Boomers are nervous, indifferent or uneducated about Medicare.
Ten thousand boomers a day are eligible for Medicare, the largest growth ever in the history of the program.
A recent study by United Healthcare and the National Council on Aging says that more than half of seniors over age 60 find Medicare confusing or they don’t understand it at all.
Most respondents were not able to accurately identify what each part of Medicare covers.
Only a third correctly identified Part A as helping to cover hospital care. Less than a quarter knew that Part B helps to cover doctor visits. More than two-thirds did not know that Part C offers an all-in-one program that helps cover hospital care, doctor visits and prescription drugs. And half had not heard of the “doughnut hole” in Part D prescription drug coverage.
Nineteen percent of those enrolled in the program did not even know what kind of coverage they had.
These facts are alarming.
Oftentimes boomers are helping their parents and other loved ones enroll in Medicare despite lacking a solid understanding of the program themselves.
In an economy where every penny counts, being unaware of the details of the Medicare program can result in overspending.
According to the poll, almost half of the respondents have never shopped for better Medicare coverage because many (41 percent) thought they couldn’t save money.
A majority were also unaware of extra benefits available for vulnerable seniors such as Medicare Savings Programs, which help people with limited income pay for some or all of their Medicare costs, and Extra Help, which helps pay for prescription drug costs.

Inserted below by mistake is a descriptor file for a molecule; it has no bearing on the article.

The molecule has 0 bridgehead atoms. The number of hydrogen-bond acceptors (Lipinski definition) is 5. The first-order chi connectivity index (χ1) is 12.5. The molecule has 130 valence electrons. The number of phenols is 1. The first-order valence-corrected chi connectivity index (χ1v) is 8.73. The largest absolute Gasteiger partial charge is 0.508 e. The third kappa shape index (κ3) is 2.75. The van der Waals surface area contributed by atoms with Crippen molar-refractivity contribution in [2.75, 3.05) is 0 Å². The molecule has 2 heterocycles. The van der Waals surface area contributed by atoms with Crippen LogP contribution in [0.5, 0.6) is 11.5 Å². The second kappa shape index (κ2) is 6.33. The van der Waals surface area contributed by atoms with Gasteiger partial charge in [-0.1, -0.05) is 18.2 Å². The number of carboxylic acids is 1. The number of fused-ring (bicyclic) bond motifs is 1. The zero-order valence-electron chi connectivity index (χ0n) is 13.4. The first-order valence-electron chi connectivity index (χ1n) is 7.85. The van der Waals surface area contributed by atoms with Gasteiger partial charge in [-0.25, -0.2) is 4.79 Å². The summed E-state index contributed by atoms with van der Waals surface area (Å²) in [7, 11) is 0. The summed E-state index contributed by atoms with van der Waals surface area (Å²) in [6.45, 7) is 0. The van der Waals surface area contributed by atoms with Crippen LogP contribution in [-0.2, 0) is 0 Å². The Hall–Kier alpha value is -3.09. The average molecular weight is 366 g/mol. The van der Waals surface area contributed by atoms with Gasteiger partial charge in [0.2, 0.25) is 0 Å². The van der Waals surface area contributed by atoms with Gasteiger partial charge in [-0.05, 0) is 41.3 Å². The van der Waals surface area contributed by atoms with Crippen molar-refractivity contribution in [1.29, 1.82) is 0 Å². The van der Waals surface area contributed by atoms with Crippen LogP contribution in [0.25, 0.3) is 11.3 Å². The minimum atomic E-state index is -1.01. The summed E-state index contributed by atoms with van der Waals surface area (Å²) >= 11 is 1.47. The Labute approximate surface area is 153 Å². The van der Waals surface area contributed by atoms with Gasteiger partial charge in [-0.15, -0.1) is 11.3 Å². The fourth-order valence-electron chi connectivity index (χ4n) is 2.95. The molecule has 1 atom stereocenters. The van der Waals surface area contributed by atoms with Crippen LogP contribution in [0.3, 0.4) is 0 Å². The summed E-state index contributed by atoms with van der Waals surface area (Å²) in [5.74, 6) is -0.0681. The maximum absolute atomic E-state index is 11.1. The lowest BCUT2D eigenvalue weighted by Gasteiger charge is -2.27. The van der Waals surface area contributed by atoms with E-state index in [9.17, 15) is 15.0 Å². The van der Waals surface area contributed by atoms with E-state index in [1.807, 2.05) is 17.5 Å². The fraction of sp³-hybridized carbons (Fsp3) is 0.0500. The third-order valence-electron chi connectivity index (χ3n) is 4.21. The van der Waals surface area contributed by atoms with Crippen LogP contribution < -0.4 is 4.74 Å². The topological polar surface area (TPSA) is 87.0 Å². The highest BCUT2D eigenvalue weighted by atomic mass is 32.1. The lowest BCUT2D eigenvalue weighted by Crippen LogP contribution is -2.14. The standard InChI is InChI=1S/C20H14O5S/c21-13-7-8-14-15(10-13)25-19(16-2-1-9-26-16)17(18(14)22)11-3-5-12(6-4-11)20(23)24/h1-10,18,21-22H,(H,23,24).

There are currently 33 different Part D prescription drug coverage plans in our geographic area.
Every senior should review their Part D decisions annually because the providers and plan structures can and do change, as do monthly premiums, the co-pays, the drug formularies of each of the providers and the assignment of a particular drug to a co-pay tier (within each provider and plan).
Each of these changes can impact a senior’s pocketbook.
According to the study, boomers have mixed emotions about enrolling in Medicare—just over one-quarter reported feeling nervous (26 percent), indifferent (27 percent), and 14 percent described themselves as overwhelmed.
Being indifferent to enrolling in Medicare can also be costly.
Medicare Part B and Part D each have surcharge premiums if you do not enroll when eligible.
It is not required that you enroll; however, should you choose not to enroll when you are eligible and do not have coverage through another insurance plan and then want to enroll at a later date, you will pay a surcharge on top of your monthly premiums as long as you are enrolled.
The survey also pointed out the lack of awareness of one of the most important changes to Medicare in 2011: Less than 10 percent of the respondents could identify the new annual election period (AEP) as Oct. 15 through Dec. 7. Previously the election period had been Nov. 15 through Dec. 31.
Medicare plans change every year and so do our health needs.
Additional information on Medicare and cost-saving options can be found at www.Medicare.gov, the official government site for Medicare, or call (800) 633-4227.
The website www.BenefitsCheckUp.org helps seniors find benefits they may not realize they are eligible for.
Locally, Senior Concerns Advocates can provide guidance. They can be reached at (805) 495-6250 from 10 a.m. to 3 p.m. Monday through Friday.